Three chief executive officers from the Chinese mainland are among the world's top 100 corporate leaders rated according to their long-term performance by the Harvard Business Review this year.
But their number is too small in stark contrast to the country's economic influence in the world, management specialists said.
Of the best-performing CEO list, Li Jiaxiang, former CEO of Beijing-based Air China, is ranked 17th — the highest position of all Chinese candidates. Wang Dongming, CEO of Beijing-based CITIC Securities is ranked 83rd and Dong Mingzhu of Zhuhai-based Gree Electric Appliances is rated 98th.
The list is compiled according to a company's shareholder return and market capitalization growth during the CEO's term.
"China has been the growth miracle of the past decade, so you might expect CEOs there to have done very well, but we find that the opposite is true," wrote Morten T. Hansen, Herminia Ibarra and Urs Peyer, who compiled the best-performing CEOs list.
"Among the 3,143 CEOs we analyzed, the average rank of Chinese executives was 176 places lower than the average rank of US executives. Only three Chinese (mainland) companies' CEOs made the top 100, though 17 percent of all the executives studied were from China," the trio of compilers added.
But some experts believed the low ranking of China's CEOs is because of the lower competitiveness of Chinese companies.
"Chinese CEOs have to spend a lot of time dealing with the government apart from steering their companies in the business world," said Liu Shengjun, executive deputy director of CEIBS Lujiazui Institute of International Finance.
"As a result, Chinese chief executives can hardly fully devote themselves to making innovations to their companies and enhancing competitiveness," Liu said.
Li Jiaxiang is famous for his slogan "a general who fears to unsheathe his sword is not a good general". When Li led Air China between 2004 and 2008, the company's total shareholder return outperformed its peers by 1,022 percent, and the carrier's market capitalization increased by 237 billion yuan ($38 billion) during the same period, according to a list of Chinese business leaders released by the compilers in July.
As one of China's most internationalized companies, CITIC Securities' performance is outstanding among all Chinese securities companies. China's top brokerage firm bought CLSA from Credit Agricole SA of France for $1.25 billion in July, and has a Japanese managing director, Tokuchi Tatsuhito.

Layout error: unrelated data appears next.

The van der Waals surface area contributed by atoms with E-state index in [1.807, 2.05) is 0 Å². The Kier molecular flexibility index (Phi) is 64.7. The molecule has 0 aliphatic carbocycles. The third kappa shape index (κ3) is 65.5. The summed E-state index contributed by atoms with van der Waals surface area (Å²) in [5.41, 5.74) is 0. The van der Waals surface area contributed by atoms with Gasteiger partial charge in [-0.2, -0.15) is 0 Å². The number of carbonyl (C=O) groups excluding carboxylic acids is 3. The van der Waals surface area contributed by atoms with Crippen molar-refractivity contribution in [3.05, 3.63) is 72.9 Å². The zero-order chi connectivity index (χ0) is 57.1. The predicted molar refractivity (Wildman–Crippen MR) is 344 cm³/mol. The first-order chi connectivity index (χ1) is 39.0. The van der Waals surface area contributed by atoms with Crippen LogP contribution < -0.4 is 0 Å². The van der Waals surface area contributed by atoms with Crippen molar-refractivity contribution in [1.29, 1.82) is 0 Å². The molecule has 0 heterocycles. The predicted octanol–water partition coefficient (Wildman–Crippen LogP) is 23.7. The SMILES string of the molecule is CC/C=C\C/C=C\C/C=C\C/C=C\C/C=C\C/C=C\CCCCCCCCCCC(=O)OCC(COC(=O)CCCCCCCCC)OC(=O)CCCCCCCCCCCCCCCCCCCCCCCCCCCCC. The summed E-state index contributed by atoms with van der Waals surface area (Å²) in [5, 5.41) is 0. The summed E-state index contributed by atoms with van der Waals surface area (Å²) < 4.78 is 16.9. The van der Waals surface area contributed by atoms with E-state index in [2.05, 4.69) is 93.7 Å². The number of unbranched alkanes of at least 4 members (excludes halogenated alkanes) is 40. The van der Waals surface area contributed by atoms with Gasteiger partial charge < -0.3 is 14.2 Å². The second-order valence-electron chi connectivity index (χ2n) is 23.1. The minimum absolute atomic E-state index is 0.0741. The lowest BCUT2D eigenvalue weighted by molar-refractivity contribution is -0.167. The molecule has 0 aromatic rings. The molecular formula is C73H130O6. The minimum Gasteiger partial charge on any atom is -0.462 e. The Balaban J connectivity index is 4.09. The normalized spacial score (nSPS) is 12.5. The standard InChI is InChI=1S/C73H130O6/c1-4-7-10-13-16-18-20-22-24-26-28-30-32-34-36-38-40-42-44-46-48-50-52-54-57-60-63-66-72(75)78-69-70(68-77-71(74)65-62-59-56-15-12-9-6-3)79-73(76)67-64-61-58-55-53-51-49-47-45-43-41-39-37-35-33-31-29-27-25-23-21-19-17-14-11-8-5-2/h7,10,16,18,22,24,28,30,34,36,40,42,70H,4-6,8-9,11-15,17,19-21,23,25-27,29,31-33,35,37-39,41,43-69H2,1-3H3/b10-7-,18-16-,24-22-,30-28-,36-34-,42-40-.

"I have a lot of respect for Dong Mingzhu. There is no other home electric appliance company as focused as Gree, which spends so much time mainly on air conditioners, while other major home electric appliance companies broadly expand their product lines," Liu said. "It is very hard for a company to resist temptation for other opportunities and be focused, but focus brings success."
According to Liu, China's home electric appliance producers have little bargaining power against dominant retailers Suning and Gome, but Dong was not willing to accept dozens of yuan profit for making a television. Instead, she stood up and created Gree's retail chain.
"I am actually a little surprised by the first two names. To my understanding, the list should choose CEOs from fully open and competitive industries, but both aviation and securities in China are still dominated by the State sector," said Yin Xingmin, professor with Fudan University.
"In that sense, Dong Mingzhu should be the highest ranking CEO from the Chinese mainland in the list as the industry that Gree Electric is in is full of fierce competition," Yin said.
Steve Jobs, the late CEO of Apple, topped the list, followed by Jeff Bezos of Amazon.com and Yun Jong-yong, former chief executive of Samsung Electronics.
"Looking at the top three, they are chief executives that make their products or services change the world or make life better. This is the direction for Chinese companies to follow in the future," Yin said.
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